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(LISTEN): Child care tax credits remain a top priority for Missouri Chamber leaders

(LISTEN): Child care tax credits remain a top priority for Missouri Chamber leaders

State Sen. Lauren Arthur (D-Kansas City) speaks on the Missouri Senate floor on March 24, 2021 (file photo courtesy of Harrison Sweazea at Senate Communications)

The leader of the state’s largest business group says improving access to child care will be a top priority during Missouri’s 2024 legislative session in Jefferson City.

Missouri Chamber of Commerce and Industry president Dan Mehan tells 939 the Eagle that providing child care is critically important to the workforce in Missouri and across the country.

“We saw during the pandemic that the child care industry took a major hit. A lot of people left the industry, people weren’t using it a lot as everything was shut down. And since coming back, the jobs and the opportunities have come back but the child care has not to the same extent that it was,” Mehan says.

The Missouri Chamber of Commerce and Industry is headquartered in Jefferson City (August 2023 photo courtesy of Chamber spokesman Jeff Haldiman)

He’s frustrated that bipartisan child care tax credit legislation proposed by Governor Mike Parson (R) died during the 2023 session’s final day, due to a Senate filibuster on unrelated issues. Mehan says supporters had the votes to pass the bill, but the bill never came up because of the filibuster. The bill from State Sen. Lauren Arthur (D-Kansas City) and State Rep. Brenda Shields (R-St. Joseph) would have increased the capacity of child care providers and would have helped businesses offer child care benefits to support the retention and recruitment of employees.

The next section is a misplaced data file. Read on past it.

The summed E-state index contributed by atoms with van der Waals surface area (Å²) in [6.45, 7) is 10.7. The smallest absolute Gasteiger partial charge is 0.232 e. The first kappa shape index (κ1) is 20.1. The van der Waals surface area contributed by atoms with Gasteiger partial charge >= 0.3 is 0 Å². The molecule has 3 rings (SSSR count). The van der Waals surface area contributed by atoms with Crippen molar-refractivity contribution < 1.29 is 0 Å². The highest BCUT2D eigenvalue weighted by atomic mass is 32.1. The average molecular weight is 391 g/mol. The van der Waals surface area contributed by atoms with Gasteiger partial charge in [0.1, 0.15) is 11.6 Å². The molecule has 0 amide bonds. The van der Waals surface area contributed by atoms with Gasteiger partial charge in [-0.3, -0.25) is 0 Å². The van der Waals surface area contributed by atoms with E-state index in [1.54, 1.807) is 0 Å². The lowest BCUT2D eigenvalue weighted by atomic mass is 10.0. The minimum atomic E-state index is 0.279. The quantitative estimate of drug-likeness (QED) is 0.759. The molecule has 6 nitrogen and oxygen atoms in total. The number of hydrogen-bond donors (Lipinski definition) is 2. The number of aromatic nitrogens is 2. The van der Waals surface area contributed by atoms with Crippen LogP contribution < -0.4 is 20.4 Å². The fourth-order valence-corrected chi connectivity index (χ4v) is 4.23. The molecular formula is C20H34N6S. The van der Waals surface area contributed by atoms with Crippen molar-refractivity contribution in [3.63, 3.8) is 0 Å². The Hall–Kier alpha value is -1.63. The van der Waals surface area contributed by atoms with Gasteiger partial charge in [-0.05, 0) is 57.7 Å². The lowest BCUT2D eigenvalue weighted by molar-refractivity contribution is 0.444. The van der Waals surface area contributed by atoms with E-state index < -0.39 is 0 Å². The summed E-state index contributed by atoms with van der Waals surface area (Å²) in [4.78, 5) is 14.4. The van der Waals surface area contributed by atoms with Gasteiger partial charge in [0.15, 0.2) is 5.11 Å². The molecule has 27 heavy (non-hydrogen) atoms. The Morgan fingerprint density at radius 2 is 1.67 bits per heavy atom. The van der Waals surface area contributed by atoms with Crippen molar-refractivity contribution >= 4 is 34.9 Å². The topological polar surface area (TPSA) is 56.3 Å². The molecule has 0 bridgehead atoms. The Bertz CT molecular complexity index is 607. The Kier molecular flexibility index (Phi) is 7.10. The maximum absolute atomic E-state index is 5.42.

Mr. Mehan tells 939 the Eagle that this issue is costing Missouri $1.3 billion per year.

“There’s a lot of people that have just not been able to get back to work because they can’t find child care providers for their kids. So people are making the choice between taking care of their kids and going back to work,” says Mehan.

The Chamber says that a recent report shows 28 percent of respondents said that they or someone in their household left a job or didn’t take a job due to problems with child care. Governor Parson’s office says the state only has enough capacity to serve 39 percent of children under six. They say 89 of Missouri’s 115 counties are considered a child care desert.

 “That just completely underscores the need to fix this and the need to devote resources to it so that people can plug that gap,” Mehan says.

Missouri’s 2024 legislative session begins on January 3 in Jefferson City.